China’s ruling Communist Party has ordered local governments to better regulate the construction of large outdoor religious statues amid increasing restrictions on religious expression of all kinds.
The directive from the United Front Work Department viewed on its website Saturday appears targeted mainly at followers of Buddhism and Taoism, two of China’s five officially recognised religions.
“The meeting required all localities to take up the regulation of large outdoor religious statues as their top priority in preventing the further commercialisation of Buddhism and Toaism,” the directive said.
Thousands of Buddhist and Taoist temples and shrines, along with mosques and churches, were damaged or destroyed under communism, especially during the violent 1966-76 Cultural Revolution.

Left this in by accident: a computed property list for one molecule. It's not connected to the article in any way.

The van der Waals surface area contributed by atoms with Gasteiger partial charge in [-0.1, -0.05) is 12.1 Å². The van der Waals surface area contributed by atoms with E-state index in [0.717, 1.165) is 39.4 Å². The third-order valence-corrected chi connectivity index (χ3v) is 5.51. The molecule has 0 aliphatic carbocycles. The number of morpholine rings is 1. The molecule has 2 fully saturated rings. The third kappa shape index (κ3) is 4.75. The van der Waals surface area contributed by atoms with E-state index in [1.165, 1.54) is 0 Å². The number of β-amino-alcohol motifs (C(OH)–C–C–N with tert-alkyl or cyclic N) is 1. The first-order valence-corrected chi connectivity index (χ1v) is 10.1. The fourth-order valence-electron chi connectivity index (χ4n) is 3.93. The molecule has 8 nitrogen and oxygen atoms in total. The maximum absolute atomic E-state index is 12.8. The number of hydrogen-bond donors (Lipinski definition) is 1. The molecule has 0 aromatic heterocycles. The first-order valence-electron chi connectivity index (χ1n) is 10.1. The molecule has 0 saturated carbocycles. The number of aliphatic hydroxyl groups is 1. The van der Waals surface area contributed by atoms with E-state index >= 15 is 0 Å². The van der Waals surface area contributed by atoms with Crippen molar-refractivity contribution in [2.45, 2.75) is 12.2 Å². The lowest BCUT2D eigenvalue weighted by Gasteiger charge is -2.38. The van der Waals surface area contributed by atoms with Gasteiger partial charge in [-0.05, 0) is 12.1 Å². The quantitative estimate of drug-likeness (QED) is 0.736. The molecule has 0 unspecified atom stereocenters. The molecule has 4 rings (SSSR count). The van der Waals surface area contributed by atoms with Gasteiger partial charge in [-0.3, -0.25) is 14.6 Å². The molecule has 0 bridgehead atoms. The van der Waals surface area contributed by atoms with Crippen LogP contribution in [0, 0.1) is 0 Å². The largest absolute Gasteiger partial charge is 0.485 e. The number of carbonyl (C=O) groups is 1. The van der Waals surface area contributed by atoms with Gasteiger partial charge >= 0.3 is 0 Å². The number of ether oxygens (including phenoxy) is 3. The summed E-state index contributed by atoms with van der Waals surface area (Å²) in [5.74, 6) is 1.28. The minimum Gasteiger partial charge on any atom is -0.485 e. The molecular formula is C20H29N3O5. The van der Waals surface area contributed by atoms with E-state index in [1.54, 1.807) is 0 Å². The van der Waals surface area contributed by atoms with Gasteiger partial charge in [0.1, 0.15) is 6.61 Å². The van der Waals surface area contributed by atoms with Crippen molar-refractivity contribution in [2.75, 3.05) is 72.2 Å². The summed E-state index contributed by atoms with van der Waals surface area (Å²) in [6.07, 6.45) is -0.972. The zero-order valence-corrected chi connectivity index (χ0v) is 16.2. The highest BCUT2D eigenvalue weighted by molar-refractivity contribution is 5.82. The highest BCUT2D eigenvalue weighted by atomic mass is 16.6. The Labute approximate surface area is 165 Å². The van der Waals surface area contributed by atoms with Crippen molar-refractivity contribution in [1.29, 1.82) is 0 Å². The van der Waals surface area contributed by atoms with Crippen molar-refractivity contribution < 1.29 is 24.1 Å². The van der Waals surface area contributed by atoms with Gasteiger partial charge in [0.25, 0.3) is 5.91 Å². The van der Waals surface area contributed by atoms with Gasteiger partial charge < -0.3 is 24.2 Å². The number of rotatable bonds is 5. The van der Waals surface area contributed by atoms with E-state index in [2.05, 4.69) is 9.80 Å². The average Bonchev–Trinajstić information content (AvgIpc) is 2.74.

Although many have been restored and reopened since then, new regulations and a bureaucratic overhaul earlier this year have put the day-to-day running of religious affairs directly under the officially atheistic party.
That’s been accompanied by a renewed campaign promoting atheism and loyalty to the party, along with a push to study the works of one of communism’s founding fathers, Karl Marx, who famously wrote that religion “is the opium of the people”.
Catholic clergy arrive for mass at the government sanctioned South Cathedral in Beijing.
The anti-religion drive overlaps with campaigns to promote patriotism and party loyalty, oppose separatism among ethnic minorities and fight Western liberal values.
That has complicated efforts toward reconciliation with the Vatican and led to thousands of Muslims being subjected to anti-Islamic indoctrination in re-education camps, churches being demolished and students and monks removed from a famed Tibetan Buddhist seminary.